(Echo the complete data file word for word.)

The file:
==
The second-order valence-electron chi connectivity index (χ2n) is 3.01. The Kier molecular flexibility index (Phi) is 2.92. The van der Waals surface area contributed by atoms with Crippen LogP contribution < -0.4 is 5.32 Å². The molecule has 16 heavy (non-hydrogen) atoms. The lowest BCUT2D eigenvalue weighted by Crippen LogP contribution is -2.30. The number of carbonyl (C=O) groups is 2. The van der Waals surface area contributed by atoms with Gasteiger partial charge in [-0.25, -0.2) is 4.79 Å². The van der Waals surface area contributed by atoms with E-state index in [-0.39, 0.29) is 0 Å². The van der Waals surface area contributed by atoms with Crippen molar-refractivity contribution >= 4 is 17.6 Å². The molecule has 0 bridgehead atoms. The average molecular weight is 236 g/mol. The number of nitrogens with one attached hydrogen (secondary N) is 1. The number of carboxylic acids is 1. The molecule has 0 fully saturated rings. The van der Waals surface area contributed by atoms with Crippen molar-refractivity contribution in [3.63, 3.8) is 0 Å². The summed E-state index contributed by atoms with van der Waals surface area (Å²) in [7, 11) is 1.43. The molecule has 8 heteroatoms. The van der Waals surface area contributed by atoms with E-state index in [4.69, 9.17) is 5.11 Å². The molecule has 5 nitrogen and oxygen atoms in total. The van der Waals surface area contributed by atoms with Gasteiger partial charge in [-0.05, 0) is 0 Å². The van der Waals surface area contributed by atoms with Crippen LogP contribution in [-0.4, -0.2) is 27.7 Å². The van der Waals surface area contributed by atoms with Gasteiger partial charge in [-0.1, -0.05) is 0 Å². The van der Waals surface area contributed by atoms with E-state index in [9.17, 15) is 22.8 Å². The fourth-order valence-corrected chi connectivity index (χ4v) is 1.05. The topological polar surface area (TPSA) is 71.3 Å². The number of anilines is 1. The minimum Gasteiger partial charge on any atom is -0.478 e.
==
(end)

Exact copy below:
The second-order valence-electron chi connectivity index (χ2n) is 3.01. The Kier molecular flexibility index (Phi) is 2.92. The van der Waals surface area contributed by atoms with Crippen LogP contribution < -0.4 is 5.32 Å². The molecule has 16 heavy (non-hydrogen) atoms. The lowest BCUT2D eigenvalue weighted by Crippen LogP contribution is -2.30. The number of carbonyl (C=O) groups is 2. The van der Waals surface area contributed by atoms with Gasteiger partial charge in [-0.25, -0.2) is 4.79 Å². The van der Waals surface area contributed by atoms with E-state index in [-0.39, 0.29) is 0 Å². The van der Waals surface area contributed by atoms with Crippen molar-refractivity contribution >= 4 is 17.6 Å². The molecule has 0 bridgehead atoms. The average molecular weight is 236 g/mol. The number of nitrogens with one attached hydrogen (secondary N) is 1. The number of carboxylic acids is 1. The molecule has 0 fully saturated rings. The van der Waals surface area contributed by atoms with Crippen molar-refractivity contribution in [3.63, 3.8) is 0 Å². The summed E-state index contributed by atoms with van der Waals surface area (Å²) in [7, 11) is 1.43. The molecule has 8 heteroatoms. The van der Waals surface area contributed by atoms with E-state index in [4.69, 9.17) is 5.11 Å². The molecule has 5 nitrogen and oxygen atoms in total. The van der Waals surface area contributed by atoms with Gasteiger partial charge in [-0.05, 0) is 0 Å². The van der Waals surface area contributed by atoms with Crippen LogP contribution in [-0.4, -0.2) is 27.7 Å². The van der Waals surface area contributed by atoms with Gasteiger partial charge in [-0.1, -0.05) is 0 Å². The van der Waals surface area contributed by atoms with E-state index in [9.17, 15) is 22.8 Å². The fourth-order valence-corrected chi connectivity index (χ4v) is 1.05. The topological polar surface area (TPSA) is 71.3 Å². The number of anilines is 1. The minimum Gasteiger partial charge on any atom is -0.478 e.